artificial muscle full report
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15-02-2010, 07:05 PM
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ARTIFICIAL MUSCLES â€œ A STUDY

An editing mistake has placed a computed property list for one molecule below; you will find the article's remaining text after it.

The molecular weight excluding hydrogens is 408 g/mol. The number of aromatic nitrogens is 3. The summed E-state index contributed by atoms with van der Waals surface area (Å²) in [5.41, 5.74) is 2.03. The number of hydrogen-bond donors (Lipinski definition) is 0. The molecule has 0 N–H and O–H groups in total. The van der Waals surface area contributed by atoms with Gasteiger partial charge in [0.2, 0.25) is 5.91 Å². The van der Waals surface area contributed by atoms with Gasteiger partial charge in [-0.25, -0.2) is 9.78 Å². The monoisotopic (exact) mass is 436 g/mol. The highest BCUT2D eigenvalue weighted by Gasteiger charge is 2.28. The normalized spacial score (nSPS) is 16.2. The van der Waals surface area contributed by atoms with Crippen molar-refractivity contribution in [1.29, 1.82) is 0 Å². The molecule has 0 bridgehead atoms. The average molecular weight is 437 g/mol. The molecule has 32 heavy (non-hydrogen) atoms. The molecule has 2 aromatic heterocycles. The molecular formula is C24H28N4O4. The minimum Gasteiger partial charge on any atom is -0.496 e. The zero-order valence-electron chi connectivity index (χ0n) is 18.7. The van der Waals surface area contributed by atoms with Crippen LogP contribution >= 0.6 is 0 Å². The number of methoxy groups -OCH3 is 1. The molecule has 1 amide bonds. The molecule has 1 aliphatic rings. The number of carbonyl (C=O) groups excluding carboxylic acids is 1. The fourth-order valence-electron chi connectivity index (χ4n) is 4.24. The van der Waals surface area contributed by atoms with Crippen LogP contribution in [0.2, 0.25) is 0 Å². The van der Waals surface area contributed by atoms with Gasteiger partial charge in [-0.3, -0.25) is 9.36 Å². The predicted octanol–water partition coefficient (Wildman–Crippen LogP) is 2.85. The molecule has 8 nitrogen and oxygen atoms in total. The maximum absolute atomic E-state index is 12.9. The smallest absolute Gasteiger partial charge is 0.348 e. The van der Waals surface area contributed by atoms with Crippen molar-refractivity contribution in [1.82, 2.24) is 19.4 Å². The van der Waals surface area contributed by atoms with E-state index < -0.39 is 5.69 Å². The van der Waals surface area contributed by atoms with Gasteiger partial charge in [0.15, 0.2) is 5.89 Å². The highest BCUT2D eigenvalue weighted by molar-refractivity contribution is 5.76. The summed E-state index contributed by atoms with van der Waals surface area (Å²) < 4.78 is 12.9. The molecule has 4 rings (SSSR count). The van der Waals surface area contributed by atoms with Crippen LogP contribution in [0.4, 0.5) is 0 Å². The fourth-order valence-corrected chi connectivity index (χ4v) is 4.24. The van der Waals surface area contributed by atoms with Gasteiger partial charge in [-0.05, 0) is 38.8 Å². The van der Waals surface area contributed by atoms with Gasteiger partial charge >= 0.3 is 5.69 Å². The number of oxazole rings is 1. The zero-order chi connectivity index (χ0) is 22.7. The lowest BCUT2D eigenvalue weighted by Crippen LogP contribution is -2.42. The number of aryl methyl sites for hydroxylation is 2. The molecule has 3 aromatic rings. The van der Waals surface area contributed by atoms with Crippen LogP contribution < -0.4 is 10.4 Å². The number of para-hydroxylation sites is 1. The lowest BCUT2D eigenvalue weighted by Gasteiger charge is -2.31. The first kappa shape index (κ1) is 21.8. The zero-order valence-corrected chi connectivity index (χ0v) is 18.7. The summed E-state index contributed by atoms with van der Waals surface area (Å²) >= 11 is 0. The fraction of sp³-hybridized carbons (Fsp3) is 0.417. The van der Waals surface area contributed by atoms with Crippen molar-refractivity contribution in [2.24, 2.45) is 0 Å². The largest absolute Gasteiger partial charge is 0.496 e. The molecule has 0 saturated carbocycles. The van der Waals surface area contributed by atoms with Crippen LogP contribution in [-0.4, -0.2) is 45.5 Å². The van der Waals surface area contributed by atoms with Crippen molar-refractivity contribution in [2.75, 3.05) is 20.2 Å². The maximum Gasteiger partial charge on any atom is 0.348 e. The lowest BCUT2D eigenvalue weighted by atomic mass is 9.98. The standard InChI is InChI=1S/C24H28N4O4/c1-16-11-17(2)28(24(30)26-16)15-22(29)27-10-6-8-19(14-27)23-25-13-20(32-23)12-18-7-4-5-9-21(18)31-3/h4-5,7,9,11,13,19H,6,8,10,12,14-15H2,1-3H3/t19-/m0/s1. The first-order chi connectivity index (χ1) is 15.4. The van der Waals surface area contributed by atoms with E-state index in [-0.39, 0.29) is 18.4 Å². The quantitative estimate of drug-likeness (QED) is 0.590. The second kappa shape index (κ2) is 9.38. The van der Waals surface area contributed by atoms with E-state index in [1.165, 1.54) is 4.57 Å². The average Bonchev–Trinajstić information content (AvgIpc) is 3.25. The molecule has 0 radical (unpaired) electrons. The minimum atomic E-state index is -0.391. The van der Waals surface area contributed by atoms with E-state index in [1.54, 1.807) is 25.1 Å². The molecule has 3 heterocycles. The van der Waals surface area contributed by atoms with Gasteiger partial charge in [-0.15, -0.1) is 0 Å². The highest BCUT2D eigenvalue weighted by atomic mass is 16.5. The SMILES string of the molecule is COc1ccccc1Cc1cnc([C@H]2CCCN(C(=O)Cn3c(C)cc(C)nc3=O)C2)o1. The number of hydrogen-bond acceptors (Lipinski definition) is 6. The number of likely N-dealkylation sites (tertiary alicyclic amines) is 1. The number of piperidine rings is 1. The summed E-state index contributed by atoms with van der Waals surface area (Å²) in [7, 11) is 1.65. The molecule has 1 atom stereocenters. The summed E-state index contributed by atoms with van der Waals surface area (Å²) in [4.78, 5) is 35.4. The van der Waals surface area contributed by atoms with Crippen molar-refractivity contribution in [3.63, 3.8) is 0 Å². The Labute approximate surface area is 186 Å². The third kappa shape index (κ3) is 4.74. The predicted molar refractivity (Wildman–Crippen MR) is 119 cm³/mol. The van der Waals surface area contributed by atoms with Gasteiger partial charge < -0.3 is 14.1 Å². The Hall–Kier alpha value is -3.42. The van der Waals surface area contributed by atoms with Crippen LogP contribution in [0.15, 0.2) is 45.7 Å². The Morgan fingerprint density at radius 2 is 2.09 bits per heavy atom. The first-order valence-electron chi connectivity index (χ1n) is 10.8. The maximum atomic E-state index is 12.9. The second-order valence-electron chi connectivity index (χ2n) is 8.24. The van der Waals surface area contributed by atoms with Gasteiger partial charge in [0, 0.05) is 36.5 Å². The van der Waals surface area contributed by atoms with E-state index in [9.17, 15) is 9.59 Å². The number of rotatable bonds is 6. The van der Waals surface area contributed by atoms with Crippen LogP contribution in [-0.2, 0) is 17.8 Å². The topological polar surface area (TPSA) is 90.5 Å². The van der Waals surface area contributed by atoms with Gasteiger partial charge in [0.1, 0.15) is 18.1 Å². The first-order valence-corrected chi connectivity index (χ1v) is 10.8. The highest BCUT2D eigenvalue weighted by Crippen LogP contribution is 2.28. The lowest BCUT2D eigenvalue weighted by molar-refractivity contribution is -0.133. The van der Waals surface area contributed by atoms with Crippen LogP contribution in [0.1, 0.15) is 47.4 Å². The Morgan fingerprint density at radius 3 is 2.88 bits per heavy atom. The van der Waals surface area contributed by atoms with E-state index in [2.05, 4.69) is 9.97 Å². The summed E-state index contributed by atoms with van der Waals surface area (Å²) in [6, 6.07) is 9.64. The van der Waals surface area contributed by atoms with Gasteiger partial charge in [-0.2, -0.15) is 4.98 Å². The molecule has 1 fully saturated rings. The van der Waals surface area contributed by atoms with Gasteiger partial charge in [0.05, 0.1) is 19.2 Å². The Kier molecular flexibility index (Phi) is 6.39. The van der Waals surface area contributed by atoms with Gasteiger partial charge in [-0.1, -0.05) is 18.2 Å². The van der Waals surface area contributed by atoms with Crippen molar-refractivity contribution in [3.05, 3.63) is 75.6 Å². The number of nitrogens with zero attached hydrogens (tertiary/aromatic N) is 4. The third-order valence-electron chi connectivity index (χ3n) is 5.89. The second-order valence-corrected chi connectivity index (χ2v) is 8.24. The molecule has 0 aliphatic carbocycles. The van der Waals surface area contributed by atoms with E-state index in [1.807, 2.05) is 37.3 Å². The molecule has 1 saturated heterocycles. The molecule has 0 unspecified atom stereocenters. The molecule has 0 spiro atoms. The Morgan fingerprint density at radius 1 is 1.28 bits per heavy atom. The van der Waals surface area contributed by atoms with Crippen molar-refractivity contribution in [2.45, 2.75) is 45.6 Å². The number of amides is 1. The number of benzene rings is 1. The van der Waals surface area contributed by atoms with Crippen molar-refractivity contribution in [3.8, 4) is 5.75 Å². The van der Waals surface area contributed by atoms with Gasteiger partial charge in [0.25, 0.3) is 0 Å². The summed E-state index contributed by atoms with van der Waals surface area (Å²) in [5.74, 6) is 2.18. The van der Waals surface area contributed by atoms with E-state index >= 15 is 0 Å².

For many years, the idea of a human with bionic muscles immediately conjures up science fiction images of a TV series superhuman character that was implanted with bionic muscles and portrayed with strength and speed far superior to any normal human. As fantastic as this idea may seem, recent developments in electroactive polymers (EAP) may one day make such bionics possible. Polymers that exhibit large displacement in response to stimulation that is other than electrical signal were known for many years. Initially, EAP received relatively little attention due to their limited actuation capability. However, in the recent years, the view of the EAP materials has changed due to the introduction of effective new materials that significantly surpassed the capability of the widely used piezoelectric polymer, PVDF. As this technology continues to evolve, novel mechanisms that are biologically inspired are expected to emerge. EAP materials can potentially provide actuation with lifelike response and more flexible configurations. While further improvements in performance and robustness are still needed, there already have been several reported successes. In recognition of the need for cooperation in this multidisciplinary field, there is a series of international forums that are leading to a growing number of research and development project and implimentations and to great advances in the field.. In this paper, the field of EAP as artificial muscles will be reviewed covering the state of the art, the challenges and the vision for the progress in future years.